Ubuntu 21.04 is due for release on April 22, 2021. It will be the latest stable release of Ubuntu, succeeding Ubuntu 20.10 which was released last October.
Development on Ubuntu 21.04 is now drawing to a close so we have a good idea of what to expect from the release that Ubuntu developers have dubbed the “Hirsute Hippo”.
In this post we rundown everything we know: from when Ubuntu 21.04 is released, to how long its supported for, and the new features it includes.
Plus, there’s a link to download the recent Ubuntu 21.04 beta so you can try the release out yourself, ahead of its proper release later this month.
Ubuntu 21.04 ‘Hirsute Hippo’
The Ubuntu 21.04 codename is ‘Hirsute Hippo’. There’s not an awful lot of subtext to glean from this choice, but such a vivid and imaginative adjective + animal combo will ensure that the mascot art and new default wallpaper is suitably iconic!
Ubuntu 21.04 is supported for 9 months from release with bug fixes, security patches, and critical app updates. Support ends in January 2022. The recommend ‘upgrade’ path from Ubuntu 21.04 is to Ubuntu 21.10.
Fact fans may be interested to know while 21.04 is the 24th Ubuntu release overall it’s the third version to carry a codename beginning with the letter ‘H’. But can you name the other two? Answers in the comments, folks! 😉
Ubuntu 21.04: Release Date
The Ubuntu 21.04 release date is April 22, 2021. This date is listed on Launchpad, the home of Ubuntu development:
A quick overview of the Hirsute Hippo release schedule:
- Feature Freeze: February 25, 2021
- UI Freeze: March 18, 2021
- Ubuntu 21.04 Beta: April 1, 2021
- Kernel Freeze: April 8, 2021
- Release Candidate: April 15, 2021
These dates are (as ever) subject to change.
Ubuntu 21.04: New Features
If you came here to find out what new features Ubuntu 21.04 comes with you’re in luck — but we’re going to start with a few things you definitely WON’T find in the release first.
For instance, Ubuntu 21.04 will NOT include GNOME 40. New Ubuntu releases typically include the newest GNOME release. Alas, not this time it won’t. Why? Well, GNOME 40 features several bold design changes that Ubuntu devs feel they need more time to digest and plan for. Ubuntu 21.10 is expected to have GNOME 40 or 41.
Secondly, there’s no no GTK4 in Ubuntu 21.04 either, at least not by default. GTK3 remains king. This is less of a surprise as there aren’t many apps currently using GTK4 fully (at least at the time of writing).
However, it’s not all bad news.
Updated versions of many preinstalled apps are available in 21.04, including new releases of the GNOME image viewer, the Characters app, disk usage analyser, GVFS, and many more. While Nautilus (the file manager), Calendar, and Terminal remain on their respective GNOME 3.38 versions they do carry bug fixes.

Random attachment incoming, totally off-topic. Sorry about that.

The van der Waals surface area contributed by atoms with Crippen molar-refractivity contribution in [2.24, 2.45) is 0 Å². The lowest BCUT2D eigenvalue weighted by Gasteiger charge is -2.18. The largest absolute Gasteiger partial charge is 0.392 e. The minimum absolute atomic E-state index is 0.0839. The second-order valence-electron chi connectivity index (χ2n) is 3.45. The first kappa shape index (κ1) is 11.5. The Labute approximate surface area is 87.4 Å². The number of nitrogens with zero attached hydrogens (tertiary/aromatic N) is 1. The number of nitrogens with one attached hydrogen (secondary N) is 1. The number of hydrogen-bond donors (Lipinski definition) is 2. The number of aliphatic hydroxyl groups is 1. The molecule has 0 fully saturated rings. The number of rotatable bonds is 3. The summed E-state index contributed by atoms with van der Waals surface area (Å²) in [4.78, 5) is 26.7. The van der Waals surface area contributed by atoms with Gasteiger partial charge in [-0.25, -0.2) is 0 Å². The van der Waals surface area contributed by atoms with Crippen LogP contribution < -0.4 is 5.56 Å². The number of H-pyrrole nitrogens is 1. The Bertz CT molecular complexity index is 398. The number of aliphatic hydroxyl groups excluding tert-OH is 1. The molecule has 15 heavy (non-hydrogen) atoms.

Will it be possible to install GNOME 40 on Ubuntu 21.04? Possibly. Your best hope is to hold out for a PPA packaging it to appear. This is likely as it gives Ubuntu developers the chance to test and iterate on upstream changes in-situ ahead of the next Ubuntu release, Ubuntu 21.10.
We’ll (naturally) let you know the moment such GNOME 40 PPA appears — so be sure to follow!
A Modest Collection of Changes
As we covered recently, Ubuntu 21.04 makes the home folder private by default. This long overdue change ensures new Ubuntu installs are as safe and secure as they can be for users, with non-encrypted home folders no longer ‘world readable’.
Ubuntu developers have announced that Ubuntu 21.04 will use Wayland by default to allow broader testing ahead of the next LTS.
It’s also been decided that GNOME Shell in Hirsute will default to a dark theme, though applications will continue to sport the ‘mixed’ GTK theme of light widgets and dark header bars. There are a handful of other theme tweaks too.
Ubuntu 21.04 comes with an improved desktop icons implementation that — finally — supports drag and drop to and from the file manager (as well as other apps). It also has more settings than the old desktop icons extension.
These and other changes to expect in Ubuntu 21.04:
- Wayland as default session
- Private home directory
- Linux 5.11 kernel
- Dark theme by default
- New desktop icons extension
- LibreOffice 7.1
- Python 3.9 by default
We update this post as new features are revealed and other changes occur. If there’s a change we’ve missed do let us know about it via the contact form.
Download Ubuntu 21.04
You can download Ubuntu 21.04 beta below. It comes as a 64-bit .iso image that you can burn to a blank DVD or write to a USB drive of 4GB in size or more.
Beta builds of Ubuntu are not final, stable, polished, or feature complete. While they do give you an easy way to check in with (and help test out) upcoming releases they should not be used as your primary OS — not unless you’re brave enough to fix any issues that result!